According to our information, officials in Bucharest in conversation with ambassadors of allied socialist states expressed an idea about some kind of action of interference into the internal affairs of the SRR allegedly under preparation in the Soviet Union.

I must declare on behalf of our side that such assertions can only puzzle us, have no foundation and do not correspond with reality (until this part Aboimov probably read the instructions.)

Answering the Ambassador's question as to whether my words reflected the official viewpoint of the Soviet government, I told him that so far I have no instruction to make any declarations on behalf of the Soviet government, but my words certainly reflect our official position which postulates that the Soviet Union builds its relations with allied socialist states on the basis of equality, mutual respect and strict non-interference into domestic affairs. Considering the grave character of the statements of Romanian officials I cannot help expressing in preliminary order our attitude to these statements....

I received M. Veres on his request.

He referred to the instruction of the Union Secretariat on Foreign Affairs of the SFRY and shared the available information on the events in Romania, corroborated by the General Consulate of the SFRY in Timisoara and by numerous Yugoslav citizens who returned from the SRR. He also reported on the Yugoslav evaluations of the developments in Romania.

The beginning of the dramatic development could be traced to the events of 15-16 December in Timisoara where a large group of people protested against the action of the authorities with regard to the priest L. Tokes. This process grew into a huge demonstration of the population of the city against the existing order. According to the estimates of officials of the General Consulate of the SFRY, there were up to 100,000 people, including workers, university and school students, who participated in the demonstration. Protest actions took place also in Arad, Brasov and Cluj. Large contingents of militia and military were used against demonstrators in Timisoara. According to the Yugoslavs, during those clashes several hundred people died, and according to some unchecked data the number of casualties exceeded 2,000. In the downtown area shops, restaurants, cafes were destroyed, many streetcars and automobiles were also burnt down. Timisoara is surrounded by troops, but protest actions continue in the city. Workers seized factories and are threatening to blow them up if the authorities do not satisfy the people's demands. Officials of the General Consulate of the SFRY, the Ambassador remarked, noticed that a number of soldiers and militiamen expressed their sympathies with demonstrators. There were also slogans “The Army will not shoot at students and school children.”

The Yugoslav-Romanian border is practically sealed; its defenses are fortified by troops along its whole length, including check-points. So far the Romanian side authorized only the passing of people with diplomatic and other service passports. The Ambassador informed us that the Yugoslavs had evacuated members of the families of officials of their General Consulate. He disavowed reports of a number of Western news agencies that participants of the demonstration in Timisoara) found refuge on the territory of the Yugoslav compound, whose premises allegedly were penetrated by Romanian militia.

According to Yugoslav estimates, stressed M. Veres, the main reason for disorders in Timisoara and their spread subsequently around a number of other cities, including the capital of the SRR, is rooted in profound popular dissatisfaction with the economic situation in the country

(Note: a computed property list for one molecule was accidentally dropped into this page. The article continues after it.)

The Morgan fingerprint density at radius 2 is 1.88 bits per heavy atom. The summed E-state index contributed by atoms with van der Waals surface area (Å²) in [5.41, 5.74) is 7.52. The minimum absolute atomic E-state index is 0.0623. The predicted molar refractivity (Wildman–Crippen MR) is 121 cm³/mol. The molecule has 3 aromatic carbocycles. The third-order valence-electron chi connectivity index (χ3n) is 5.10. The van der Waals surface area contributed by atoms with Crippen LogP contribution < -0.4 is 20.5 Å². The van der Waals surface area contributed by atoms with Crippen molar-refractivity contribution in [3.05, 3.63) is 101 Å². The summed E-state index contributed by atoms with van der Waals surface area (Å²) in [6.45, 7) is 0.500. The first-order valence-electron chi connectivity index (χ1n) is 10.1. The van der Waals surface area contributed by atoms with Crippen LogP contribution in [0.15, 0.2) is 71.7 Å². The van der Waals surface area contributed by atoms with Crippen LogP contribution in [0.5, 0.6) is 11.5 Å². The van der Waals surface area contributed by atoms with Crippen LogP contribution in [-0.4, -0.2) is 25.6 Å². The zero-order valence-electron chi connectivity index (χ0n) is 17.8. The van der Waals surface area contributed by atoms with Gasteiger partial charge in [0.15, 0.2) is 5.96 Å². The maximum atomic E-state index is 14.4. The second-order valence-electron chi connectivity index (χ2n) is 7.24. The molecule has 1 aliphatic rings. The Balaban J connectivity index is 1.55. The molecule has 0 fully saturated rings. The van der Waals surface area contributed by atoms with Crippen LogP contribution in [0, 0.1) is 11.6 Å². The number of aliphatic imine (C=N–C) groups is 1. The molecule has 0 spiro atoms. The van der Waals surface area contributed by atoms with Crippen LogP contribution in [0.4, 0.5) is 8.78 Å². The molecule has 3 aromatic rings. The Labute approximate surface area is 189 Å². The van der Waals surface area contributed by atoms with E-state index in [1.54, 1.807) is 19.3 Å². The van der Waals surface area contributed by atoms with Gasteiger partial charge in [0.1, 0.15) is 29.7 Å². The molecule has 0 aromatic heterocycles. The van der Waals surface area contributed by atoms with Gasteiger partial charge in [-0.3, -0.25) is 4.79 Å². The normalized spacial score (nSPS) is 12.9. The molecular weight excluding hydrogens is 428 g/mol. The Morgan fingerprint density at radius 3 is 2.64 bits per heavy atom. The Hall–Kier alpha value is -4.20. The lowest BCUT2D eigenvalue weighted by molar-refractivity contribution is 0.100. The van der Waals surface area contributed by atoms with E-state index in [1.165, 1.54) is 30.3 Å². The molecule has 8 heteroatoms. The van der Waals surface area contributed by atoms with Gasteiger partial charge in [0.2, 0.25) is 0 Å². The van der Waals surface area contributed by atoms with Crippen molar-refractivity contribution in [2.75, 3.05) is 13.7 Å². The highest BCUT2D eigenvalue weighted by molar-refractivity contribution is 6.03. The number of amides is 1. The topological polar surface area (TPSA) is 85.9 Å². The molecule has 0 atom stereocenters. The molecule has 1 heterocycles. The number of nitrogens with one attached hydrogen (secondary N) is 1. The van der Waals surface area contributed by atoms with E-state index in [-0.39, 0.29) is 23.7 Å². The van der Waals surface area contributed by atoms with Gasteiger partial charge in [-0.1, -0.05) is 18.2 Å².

(Source: Diplomaticheskii vestnik, no. 21/22, November 1994, pp. 74-79. Translated by Vladislav Zubok.]

accumulated over (many) years, with low living standards, the lack of basic food and consumer goods, and with the unwillingness of the leadership to undertake at least some measures to democratize the political system.

The Ambassador pointed out that the Yugoslav public is very concerned about the situation in the neighboring country. The mass media of the SFRY are informing the population in detail about the events, including many reports about reactions abroad. On 19 December the Union Executive Vece (executive branch of the Yugoslav state) came out with an appropriate declaration, expressing profound concern and regret with regard to casualties during the crack-down on the demonstrations. On 20 December the Presidium of the CC CPY (Central Committee of the Communist Party of Yugoslavia) denounced the actions of the Romanian authorities and laid political responsibility at the door of the leadership of the RCP [Romanian Communist Party). It declared a temporary suspension of all contacts with the RCP and repealed an earlier invitation (to the RCP) to send a delegation to the 14th Congress of the CPY (January 1990). All public organizations of Yugoslavia, as well as both chambers of the Skupcina (parliament] made sharp protests. Late on 21 December the Presidium of the SFRY adopted a resolution denouncing reprisals against the demonstrators, that led to a large loss of human life.

M. Veres stressed that of particular cause for concern in Belgrade is the situation with Yugoslav ethnic minorities in the SRR. He said that the SFRY supports a peaceful resolution of the situation in Romania and is against any foreign interference into Romanian affairs....

to the positive significance of the fact that the opinions of the Soviet Union and the United States coincided to the effect that there should be support given to the group that is trying to govern Romania and to fulfill the will of the Romanian people.

Then the American presented the following thought. The United States paid attention to the conviction expressed by the Soviet Union that military intervention is out of question. With equal interest the United States regarded the declaration of the Soviet government about its readiness to give immediate humanitarian assistance to the Romanian people. The American side would be greatly interested to hear the Soviet assessment of the developments in Romania, as well as the opinion of the Soviet side with regard to the most effective ways of supporting the Romanian people and the new leadership of Romania....